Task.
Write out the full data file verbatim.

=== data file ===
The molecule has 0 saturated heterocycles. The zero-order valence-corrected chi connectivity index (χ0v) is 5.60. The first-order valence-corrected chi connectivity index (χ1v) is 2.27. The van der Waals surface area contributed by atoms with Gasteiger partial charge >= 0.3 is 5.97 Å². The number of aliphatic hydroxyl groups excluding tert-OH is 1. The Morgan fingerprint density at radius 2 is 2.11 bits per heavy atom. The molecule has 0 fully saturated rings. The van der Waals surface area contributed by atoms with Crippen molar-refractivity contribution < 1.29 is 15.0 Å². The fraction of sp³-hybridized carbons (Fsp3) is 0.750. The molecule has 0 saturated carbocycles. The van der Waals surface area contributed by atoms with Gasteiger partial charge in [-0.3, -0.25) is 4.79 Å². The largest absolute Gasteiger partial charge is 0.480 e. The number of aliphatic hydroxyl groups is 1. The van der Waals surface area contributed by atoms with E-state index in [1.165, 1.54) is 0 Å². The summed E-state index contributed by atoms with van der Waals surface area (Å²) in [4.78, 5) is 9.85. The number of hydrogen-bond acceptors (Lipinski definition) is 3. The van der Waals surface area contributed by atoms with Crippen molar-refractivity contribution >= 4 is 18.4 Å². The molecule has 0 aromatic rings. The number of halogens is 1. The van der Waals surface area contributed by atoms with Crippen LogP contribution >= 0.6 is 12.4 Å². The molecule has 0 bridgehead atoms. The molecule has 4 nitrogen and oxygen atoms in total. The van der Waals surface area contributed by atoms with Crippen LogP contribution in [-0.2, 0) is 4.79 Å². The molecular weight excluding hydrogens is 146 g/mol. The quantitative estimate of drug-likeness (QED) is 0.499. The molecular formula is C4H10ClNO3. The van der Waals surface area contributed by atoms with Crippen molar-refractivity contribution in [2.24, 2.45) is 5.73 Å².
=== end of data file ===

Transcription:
The molecule has 0 saturated heterocycles. The zero-order valence-corrected chi connectivity index (χ0v) is 5.60. The first-order valence-corrected chi connectivity index (χ1v) is 2.27. The van der Waals surface area contributed by atoms with Gasteiger partial charge >= 0.3 is 5.97 Å². The number of aliphatic hydroxyl groups excluding tert-OH is 1. The Morgan fingerprint density at radius 2 is 2.11 bits per heavy atom. The molecule has 0 fully saturated rings. The van der Waals surface area contributed by atoms with Crippen molar-refractivity contribution < 1.29 is 15.0 Å². The fraction of sp³-hybridized carbons (Fsp3) is 0.750. The molecule has 0 saturated carbocycles. The van der Waals surface area contributed by atoms with Gasteiger partial charge in [-0.3, -0.25) is 4.79 Å². The largest absolute Gasteiger partial charge is 0.480 e. The number of aliphatic hydroxyl groups is 1. The van der Waals surface area contributed by atoms with E-state index in [1.165, 1.54) is 0 Å². The summed E-state index contributed by atoms with van der Waals surface area (Å²) in [4.78, 5) is 9.85. The number of hydrogen-bond acceptors (Lipinski definition) is 3. The van der Waals surface area contributed by atoms with Crippen molar-refractivity contribution >= 4 is 18.4 Å². The molecule has 0 aromatic rings. The number of halogens is 1. The van der Waals surface area contributed by atoms with Crippen LogP contribution >= 0.6 is 12.4 Å². The molecule has 0 bridgehead atoms. The molecule has 4 nitrogen and oxygen atoms in total. The van der Waals surface area contributed by atoms with Crippen LogP contribution in [-0.2, 0) is 4.79 Å². The molecular weight excluding hydrogens is 146 g/mol. The quantitative estimate of drug-likeness (QED) is 0.499. The molecular formula is C4H10ClNO3. The van der Waals surface area contributed by atoms with Crippen molar-refractivity contribution in [2.24, 2.45) is 5.73 Å².